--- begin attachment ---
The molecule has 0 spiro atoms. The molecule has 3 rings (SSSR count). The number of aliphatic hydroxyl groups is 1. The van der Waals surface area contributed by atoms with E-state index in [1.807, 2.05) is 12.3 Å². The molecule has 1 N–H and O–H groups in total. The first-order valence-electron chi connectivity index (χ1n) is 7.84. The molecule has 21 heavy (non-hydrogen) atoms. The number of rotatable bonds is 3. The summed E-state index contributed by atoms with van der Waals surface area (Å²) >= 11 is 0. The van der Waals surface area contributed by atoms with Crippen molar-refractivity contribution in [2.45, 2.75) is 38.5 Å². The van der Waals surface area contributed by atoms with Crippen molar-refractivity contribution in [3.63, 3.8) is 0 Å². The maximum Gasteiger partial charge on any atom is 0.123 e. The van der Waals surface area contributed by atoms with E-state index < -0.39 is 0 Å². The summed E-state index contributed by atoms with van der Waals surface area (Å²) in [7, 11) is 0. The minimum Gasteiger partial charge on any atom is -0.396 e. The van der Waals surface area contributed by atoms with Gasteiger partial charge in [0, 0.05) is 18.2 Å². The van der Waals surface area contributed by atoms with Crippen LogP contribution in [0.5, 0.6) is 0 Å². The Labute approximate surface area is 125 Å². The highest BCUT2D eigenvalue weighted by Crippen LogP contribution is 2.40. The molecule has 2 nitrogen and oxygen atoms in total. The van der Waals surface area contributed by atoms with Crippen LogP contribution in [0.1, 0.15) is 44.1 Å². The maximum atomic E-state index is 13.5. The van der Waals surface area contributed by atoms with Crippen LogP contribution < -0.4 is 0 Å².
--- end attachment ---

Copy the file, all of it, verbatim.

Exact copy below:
The molecule has 0 spiro atoms. The molecule has 3 rings (SSSR count). The number of aliphatic hydroxyl groups is 1. The van der Waals surface area contributed by atoms with E-state index in [1.807, 2.05) is 12.3 Å². The molecule has 1 N–H and O–H groups in total. The first-order valence-electron chi connectivity index (χ1n) is 7.84. The molecule has 21 heavy (non-hydrogen) atoms. The number of rotatable bonds is 3. The summed E-state index contributed by atoms with van der Waals surface area (Å²) >= 11 is 0. The van der Waals surface area contributed by atoms with Crippen molar-refractivity contribution in [2.45, 2.75) is 38.5 Å². The van der Waals surface area contributed by atoms with Crippen molar-refractivity contribution in [3.63, 3.8) is 0 Å². The maximum Gasteiger partial charge on any atom is 0.123 e. The van der Waals surface area contributed by atoms with E-state index < -0.39 is 0 Å². The summed E-state index contributed by atoms with van der Waals surface area (Å²) in [7, 11) is 0. The minimum Gasteiger partial charge on any atom is -0.396 e. The van der Waals surface area contributed by atoms with Gasteiger partial charge in [0, 0.05) is 18.2 Å². The van der Waals surface area contributed by atoms with Crippen LogP contribution in [0.5, 0.6) is 0 Å². The Labute approximate surface area is 125 Å². The highest BCUT2D eigenvalue weighted by Crippen LogP contribution is 2.40. The molecule has 2 nitrogen and oxygen atoms in total. The van der Waals surface area contributed by atoms with Crippen LogP contribution in [0.1, 0.15) is 44.1 Å². The maximum atomic E-state index is 13.5. The van der Waals surface area contributed by atoms with Crippen LogP contribution < -0.4 is 0 Å².